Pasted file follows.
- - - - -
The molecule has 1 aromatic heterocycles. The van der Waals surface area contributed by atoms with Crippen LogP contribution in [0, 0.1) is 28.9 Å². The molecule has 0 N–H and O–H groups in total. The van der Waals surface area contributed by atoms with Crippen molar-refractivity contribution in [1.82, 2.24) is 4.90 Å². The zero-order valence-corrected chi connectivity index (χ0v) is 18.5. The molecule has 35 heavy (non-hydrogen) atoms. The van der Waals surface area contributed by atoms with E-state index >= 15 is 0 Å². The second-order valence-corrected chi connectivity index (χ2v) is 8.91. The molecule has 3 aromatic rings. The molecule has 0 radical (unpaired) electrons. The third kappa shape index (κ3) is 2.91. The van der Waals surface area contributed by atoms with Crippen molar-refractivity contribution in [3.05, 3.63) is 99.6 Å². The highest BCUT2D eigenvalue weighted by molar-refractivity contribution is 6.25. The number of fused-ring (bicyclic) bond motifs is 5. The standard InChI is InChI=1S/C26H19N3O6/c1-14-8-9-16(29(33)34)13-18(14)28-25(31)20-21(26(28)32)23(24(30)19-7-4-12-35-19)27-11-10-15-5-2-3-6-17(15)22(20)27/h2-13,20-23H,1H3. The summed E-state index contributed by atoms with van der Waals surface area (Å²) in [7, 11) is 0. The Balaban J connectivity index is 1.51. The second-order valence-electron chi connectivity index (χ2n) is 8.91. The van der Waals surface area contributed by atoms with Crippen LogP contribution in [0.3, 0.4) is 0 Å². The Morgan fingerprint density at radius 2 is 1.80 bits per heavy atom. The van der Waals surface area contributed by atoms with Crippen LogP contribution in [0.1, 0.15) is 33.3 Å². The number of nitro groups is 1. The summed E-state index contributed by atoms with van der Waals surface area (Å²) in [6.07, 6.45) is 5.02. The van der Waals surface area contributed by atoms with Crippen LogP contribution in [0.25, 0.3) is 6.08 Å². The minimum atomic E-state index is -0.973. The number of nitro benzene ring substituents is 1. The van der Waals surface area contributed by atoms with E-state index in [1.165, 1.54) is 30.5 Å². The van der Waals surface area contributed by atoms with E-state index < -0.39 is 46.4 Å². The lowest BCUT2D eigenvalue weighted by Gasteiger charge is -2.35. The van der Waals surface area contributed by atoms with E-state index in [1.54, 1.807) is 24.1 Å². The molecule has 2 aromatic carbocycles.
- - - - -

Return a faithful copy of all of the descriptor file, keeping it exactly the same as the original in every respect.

The molecule has 1 aromatic heterocycles. The van der Waals surface area contributed by atoms with Crippen LogP contribution in [0, 0.1) is 28.9 Å². The molecule has 0 N–H and O–H groups in total. The van der Waals surface area contributed by atoms with Crippen molar-refractivity contribution in [1.82, 2.24) is 4.90 Å². The zero-order valence-corrected chi connectivity index (χ0v) is 18.5. The molecule has 35 heavy (non-hydrogen) atoms. The van der Waals surface area contributed by atoms with E-state index >= 15 is 0 Å². The second-order valence-corrected chi connectivity index (χ2v) is 8.91. The molecule has 3 aromatic rings. The molecule has 0 radical (unpaired) electrons. The third kappa shape index (κ3) is 2.91. The van der Waals surface area contributed by atoms with Crippen molar-refractivity contribution in [3.05, 3.63) is 99.6 Å². The highest BCUT2D eigenvalue weighted by molar-refractivity contribution is 6.25. The number of fused-ring (bicyclic) bond motifs is 5. The standard InChI is InChI=1S/C26H19N3O6/c1-14-8-9-16(29(33)34)13-18(14)28-25(31)20-21(26(28)32)23(24(30)19-7-4-12-35-19)27-11-10-15-5-2-3-6-17(15)22(20)27/h2-13,20-23H,1H3. The summed E-state index contributed by atoms with van der Waals surface area (Å²) in [7, 11) is 0. The Balaban J connectivity index is 1.51. The second-order valence-electron chi connectivity index (χ2n) is 8.91. The van der Waals surface area contributed by atoms with Crippen LogP contribution in [0.3, 0.4) is 0 Å². The Morgan fingerprint density at radius 2 is 1.80 bits per heavy atom. The van der Waals surface area contributed by atoms with Crippen LogP contribution in [0.1, 0.15) is 33.3 Å². The number of nitro groups is 1. The summed E-state index contributed by atoms with van der Waals surface area (Å²) in [6.07, 6.45) is 5.02. The van der Waals surface area contributed by atoms with Crippen LogP contribution in [0.25, 0.3) is 6.08 Å². The minimum atomic E-state index is -0.973. The number of nitro benzene ring substituents is 1. The van der Waals surface area contributed by atoms with E-state index in [1.165, 1.54) is 30.5 Å². The van der Waals surface area contributed by atoms with E-state index < -0.39 is 46.4 Å². The lowest BCUT2D eigenvalue weighted by Gasteiger charge is -2.35. The van der Waals surface area contributed by atoms with E-state index in [1.54, 1.807) is 24.1 Å². The molecule has 2 aromatic carbocycles.